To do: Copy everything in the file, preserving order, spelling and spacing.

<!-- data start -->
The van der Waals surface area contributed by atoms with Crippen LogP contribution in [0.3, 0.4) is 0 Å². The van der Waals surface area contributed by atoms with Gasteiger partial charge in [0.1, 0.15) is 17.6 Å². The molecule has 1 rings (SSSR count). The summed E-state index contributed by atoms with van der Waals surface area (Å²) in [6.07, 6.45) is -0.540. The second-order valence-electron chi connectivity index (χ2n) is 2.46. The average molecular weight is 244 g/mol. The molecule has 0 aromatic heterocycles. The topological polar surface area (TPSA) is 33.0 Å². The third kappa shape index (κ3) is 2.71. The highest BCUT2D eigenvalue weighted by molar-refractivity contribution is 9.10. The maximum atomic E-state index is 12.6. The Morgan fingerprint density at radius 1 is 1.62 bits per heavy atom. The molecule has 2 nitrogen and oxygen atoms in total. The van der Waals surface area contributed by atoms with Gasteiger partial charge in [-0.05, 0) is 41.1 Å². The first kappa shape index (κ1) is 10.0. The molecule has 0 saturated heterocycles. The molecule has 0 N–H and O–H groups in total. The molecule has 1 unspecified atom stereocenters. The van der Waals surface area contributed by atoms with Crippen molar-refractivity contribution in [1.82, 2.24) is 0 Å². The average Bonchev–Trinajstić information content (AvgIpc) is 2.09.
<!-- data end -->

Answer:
The van der Waals surface area contributed by atoms with Crippen LogP contribution in [0.3, 0.4) is 0 Å². The van der Waals surface area contributed by atoms with Gasteiger partial charge in [0.1, 0.15) is 17.6 Å². The molecule has 1 rings (SSSR count). The summed E-state index contributed by atoms with van der Waals surface area (Å²) in [6.07, 6.45) is -0.540. The second-order valence-electron chi connectivity index (χ2n) is 2.46. The average molecular weight is 244 g/mol. The molecule has 0 aromatic heterocycles. The topological polar surface area (TPSA) is 33.0 Å². The third kappa shape index (κ3) is 2.71. The highest BCUT2D eigenvalue weighted by molar-refractivity contribution is 9.10. The maximum atomic E-state index is 12.6. The Morgan fingerprint density at radius 1 is 1.62 bits per heavy atom. The molecule has 2 nitrogen and oxygen atoms in total. The van der Waals surface area contributed by atoms with Gasteiger partial charge in [-0.05, 0) is 41.1 Å². The first kappa shape index (κ1) is 10.0. The molecule has 0 saturated heterocycles. The molecule has 0 N–H and O–H groups in total. The molecule has 1 unspecified atom stereocenters. The van der Waals surface area contributed by atoms with Crippen molar-refractivity contribution in [1.82, 2.24) is 0 Å². The average Bonchev–Trinajstić information content (AvgIpc) is 2.09.